• Automobile Allowance – financial assistance provided to help eligible severely disabled Servicemembers and Veterans purchase or adapt an automobile to accommodate their disabilities
    • Clothing Allowance – annual stipend(s) provided to disabled Veterans who have unique clothing needs as a result of a service-connected disability or injury.
    • Specially Adapted Housing/ Special Home Adaptation Grants – provides monetary benefits to adapt or obtain suitable housing for eligible severely disabled Veterans
    • Service-Disabled Veterans’ Insurance (S-DVI) – provides life insurance coverage to Veterans who have been given a VA rating for a new service-connected disability in the last two years. Totally disabled Veterans are eligible for free insurance premiums and have the opportunity to purchase additional insurance  
    • Veterans’ Mortgage Life Insurance (VMLI) – provides mortgage life insurance protection to disabled Veterans who have been approved for a VA Specially Adapted Housing (SAH) Grant
    • Vocational Rehabilitation and Employment (VR&E) – provides educational and training services to Veterans with service-connected illnesses and injuries to prepare for, obtain, and maintain suitable employment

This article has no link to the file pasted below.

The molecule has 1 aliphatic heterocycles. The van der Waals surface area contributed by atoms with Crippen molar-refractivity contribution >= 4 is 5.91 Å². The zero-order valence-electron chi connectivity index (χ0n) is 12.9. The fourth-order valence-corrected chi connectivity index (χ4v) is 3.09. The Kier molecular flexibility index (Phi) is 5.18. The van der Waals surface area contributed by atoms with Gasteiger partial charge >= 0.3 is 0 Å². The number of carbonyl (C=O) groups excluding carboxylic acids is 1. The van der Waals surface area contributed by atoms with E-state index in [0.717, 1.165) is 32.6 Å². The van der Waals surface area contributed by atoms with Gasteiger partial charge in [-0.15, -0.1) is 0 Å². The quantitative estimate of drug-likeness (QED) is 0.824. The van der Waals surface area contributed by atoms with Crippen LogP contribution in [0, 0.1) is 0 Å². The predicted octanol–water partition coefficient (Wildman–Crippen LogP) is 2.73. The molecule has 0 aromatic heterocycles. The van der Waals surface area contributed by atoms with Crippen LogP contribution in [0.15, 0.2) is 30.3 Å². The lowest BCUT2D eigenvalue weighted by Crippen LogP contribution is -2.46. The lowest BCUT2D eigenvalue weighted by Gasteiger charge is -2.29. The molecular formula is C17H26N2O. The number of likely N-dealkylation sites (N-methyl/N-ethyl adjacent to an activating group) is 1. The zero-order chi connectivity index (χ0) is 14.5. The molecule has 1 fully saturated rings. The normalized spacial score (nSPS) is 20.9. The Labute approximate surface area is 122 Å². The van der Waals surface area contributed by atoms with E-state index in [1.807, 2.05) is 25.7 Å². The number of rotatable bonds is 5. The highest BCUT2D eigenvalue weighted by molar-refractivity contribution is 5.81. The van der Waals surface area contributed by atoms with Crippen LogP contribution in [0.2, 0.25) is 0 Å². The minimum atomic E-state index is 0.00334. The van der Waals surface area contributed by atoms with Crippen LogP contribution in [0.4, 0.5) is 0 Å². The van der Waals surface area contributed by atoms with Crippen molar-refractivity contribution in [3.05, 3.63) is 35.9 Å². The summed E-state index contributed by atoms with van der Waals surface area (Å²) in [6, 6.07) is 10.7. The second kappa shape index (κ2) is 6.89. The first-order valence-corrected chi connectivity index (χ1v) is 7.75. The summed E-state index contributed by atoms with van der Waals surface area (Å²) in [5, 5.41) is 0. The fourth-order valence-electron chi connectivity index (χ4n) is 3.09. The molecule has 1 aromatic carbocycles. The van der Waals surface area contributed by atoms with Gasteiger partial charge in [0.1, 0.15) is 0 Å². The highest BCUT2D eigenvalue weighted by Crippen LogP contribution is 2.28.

• Education Assistance – provides education benefits to Veterans to assist with obtaining a degree or with pursuing other eligible education and training
    • Dependents’ Educational Assistance (DEA) – provides assistance to survivors or dependents of Veterans to obtain a degree


    Am I eligible for VA Disability Benefits?

    Disability compensation is a monthly benefit paid to Veterans who are at least 10% disabled because of injuries or diseases that were incurred in or aggravated during active duty or active duty for training. A disability can apply to physical conditions, such as a chronic knee condition, as well as a mental health conditions, such as post-traumatic stress disorder (PTSD). If you were on inactive duty for training, the disability must have resulted from injury, heart attack, or stroke. Your discharge from service must have been under other than dishonorable conditions.